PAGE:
The second hypothesis that non-academic staff would report more positive associations with IA and perceived procedural justice than academics, was also supported as there was no effect of IA on justice for academic staff whereas for non-academic staff, IA predicted perceived procedural justice. In addition, tenure also predicted procedural justice which is not surprising given that the social exchange processes between employee-employer are shaped over time. There was partial support for hypothesis 3 that longer lengths of organizational tenure would positively affect the relationship between IA and employees' levels of job satisfaction. However, this assertion only applied for employees with up to 19 years of tenure and not those holding 20–38 years of tenure. The adverse result for longer tenured employees is of particular interest and requires further investigation as research has shown that positive work experiences enhance employees' perceptions of trust, justice and commitment (Arnold et al., 1995; Holtz and Harold, 2009) and that the perception of fair treatment is critical to the continuation of relational psychological contracts (Rousseau and Parks, 1992).
There was partial support for the fourth hypothesis that longer lengths of organizational tenure will positively affect the relationship between IA and employees' level of trust in senior management, procedural justice, and affective organizational commitment. However, this was only for staff with tenure lengths of 6–10 years for the outcomes of affective organizational commitment and 6–19 years tenure for trust in senior management. With regard to university staff with five or less years of tenure, IA only predicted higher levels of perceptions of procedural justice even when prior levels of justice was included as additional predictors in the hierarchical regression analyses. For employees with 6–10 years of tenure, IA predicted higher levels of affective organizational commitment and perceptions of trust in senior management. Of particular note, being a member of non-academic staff with between 6–10 years of tenure predicted affective commitment to the organization and remained a predictor of higher levels of commitment when both IA and prior levels of commitment were included as additional predictors. With regard to employees with 11–19 years of tenure, IA only predicted higher levels of trust in senior management. However, for employees with 20–38 years of organizational tenure, there were no relationships between IA and affective commitment to the organization, trust in senior management, or perceptions of procedural justice.
In sum, employees' length of organizational tenure did affect the relation between IA and some attitudinal outcomes. Across the tenure groups, IA predicted: (1) job satisfaction for employees with 0–19 years of tenure; (2) trust in senior management for employees with 6–19 years of tenure; (3) affective organizational commitment for employees with tenure for 6–10 years; and (4) perceived procedural justice for employees with five or less years of tenure. These results suggest that employees working at the university for an intermediate period of time such as 6–10 years had the most positive perceptions of their organization in terms of the awareness of stress-reduction interventions, job satisfaction, trust, and affective commitment, whereas employees with 20–38 years of tenure had the least positive perceptions which may reflect the need to better manage and communicate organizational change initiatives to longstanding employees. Nonetheless, this finding warrants further investigation as it is intuitively appealing that a sense of mastery at work is related to having seniority and/or a longer length of organizational tenure which, in turn, is associated with greater job satisfaction and other positive work attitudes. Thus, it would be valuable, particularly in terms of employee wellbeing and supporting effective performance, to determine what factors are causing longer term employees to develop unfavorable perceptions.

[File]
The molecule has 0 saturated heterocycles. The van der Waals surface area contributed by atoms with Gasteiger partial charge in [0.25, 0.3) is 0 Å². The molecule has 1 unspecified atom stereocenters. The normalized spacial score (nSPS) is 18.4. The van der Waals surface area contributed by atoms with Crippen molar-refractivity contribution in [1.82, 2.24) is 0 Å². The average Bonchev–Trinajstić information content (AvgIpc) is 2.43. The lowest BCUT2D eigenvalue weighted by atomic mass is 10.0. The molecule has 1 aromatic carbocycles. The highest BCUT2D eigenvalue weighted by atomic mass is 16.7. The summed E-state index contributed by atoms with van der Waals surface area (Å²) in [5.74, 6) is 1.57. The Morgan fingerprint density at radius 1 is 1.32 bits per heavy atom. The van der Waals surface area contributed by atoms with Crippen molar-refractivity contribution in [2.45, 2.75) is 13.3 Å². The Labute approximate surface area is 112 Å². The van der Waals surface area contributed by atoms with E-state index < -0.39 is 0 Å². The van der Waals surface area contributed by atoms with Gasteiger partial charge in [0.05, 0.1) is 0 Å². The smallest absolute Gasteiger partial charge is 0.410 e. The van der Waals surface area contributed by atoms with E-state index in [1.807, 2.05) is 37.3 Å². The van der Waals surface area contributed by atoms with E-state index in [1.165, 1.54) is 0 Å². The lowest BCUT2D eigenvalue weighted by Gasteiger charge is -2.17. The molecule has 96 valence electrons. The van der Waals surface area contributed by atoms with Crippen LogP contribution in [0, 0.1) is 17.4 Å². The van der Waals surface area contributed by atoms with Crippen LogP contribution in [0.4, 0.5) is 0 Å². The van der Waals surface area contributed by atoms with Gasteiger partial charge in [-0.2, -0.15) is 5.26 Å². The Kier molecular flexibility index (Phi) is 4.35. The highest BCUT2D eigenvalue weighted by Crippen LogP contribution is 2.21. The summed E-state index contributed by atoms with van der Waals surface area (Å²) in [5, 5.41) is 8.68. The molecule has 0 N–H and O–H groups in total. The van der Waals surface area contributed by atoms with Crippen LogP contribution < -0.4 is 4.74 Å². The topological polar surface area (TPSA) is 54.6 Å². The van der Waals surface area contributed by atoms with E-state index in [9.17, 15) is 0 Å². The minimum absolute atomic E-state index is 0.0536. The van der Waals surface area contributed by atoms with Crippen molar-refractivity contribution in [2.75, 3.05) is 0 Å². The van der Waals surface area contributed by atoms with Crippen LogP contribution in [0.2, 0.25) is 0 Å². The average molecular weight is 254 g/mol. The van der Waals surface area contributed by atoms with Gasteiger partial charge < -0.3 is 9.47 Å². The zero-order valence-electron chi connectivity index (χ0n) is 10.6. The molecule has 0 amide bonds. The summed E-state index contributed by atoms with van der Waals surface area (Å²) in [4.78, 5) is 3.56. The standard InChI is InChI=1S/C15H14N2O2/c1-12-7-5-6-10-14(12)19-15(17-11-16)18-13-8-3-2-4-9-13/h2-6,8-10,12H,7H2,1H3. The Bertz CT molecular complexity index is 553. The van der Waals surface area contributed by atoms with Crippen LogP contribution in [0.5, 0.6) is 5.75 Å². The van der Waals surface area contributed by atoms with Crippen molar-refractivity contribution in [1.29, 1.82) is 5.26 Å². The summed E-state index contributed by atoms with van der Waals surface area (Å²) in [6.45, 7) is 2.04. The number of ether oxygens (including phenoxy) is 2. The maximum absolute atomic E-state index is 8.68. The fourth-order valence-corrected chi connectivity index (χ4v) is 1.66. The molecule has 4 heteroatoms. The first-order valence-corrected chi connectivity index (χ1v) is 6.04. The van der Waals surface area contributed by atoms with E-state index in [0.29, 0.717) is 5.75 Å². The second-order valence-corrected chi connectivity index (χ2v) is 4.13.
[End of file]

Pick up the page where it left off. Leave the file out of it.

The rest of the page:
Research by Winefield et al. (2008), for example, has shown that in the Australian university context, workplace factors (i.e., trust in senior management, perceived procedural justice, autonomy) were the best predictors of academics' affective commitment to their university as they accounted for 21% of the variance, whereas demographic factors (i.e., occupational level) and individual difference variables (i.e., job involvement, extraversion, negative affectivity, hardiness) accounted only for 3% and 14% of the variance, respectively. On the other hand, for non-academic staff, the individual difference variables of job involvement, extraversion, conscientiousness, hardiness, and maladaptive coping were more predictive of affective commitment than the workplace factors of trust, justice, and autonomy (Winefield et al., 2008). These results suggest that the roles played by perceived work conditions and individual variables in predicting commitment differ between academic and non-academic employees. As a result, Human Resource practices (i.e., reward, promotion, incentive practices) and interventions may need to be tailored to take account of these group differences. Future research should also focus more on trust in management (both senior and line managers) and perceptions of procedural justice as key mechanisms to develop affective organizational commitment and job satisfaction during the professional career.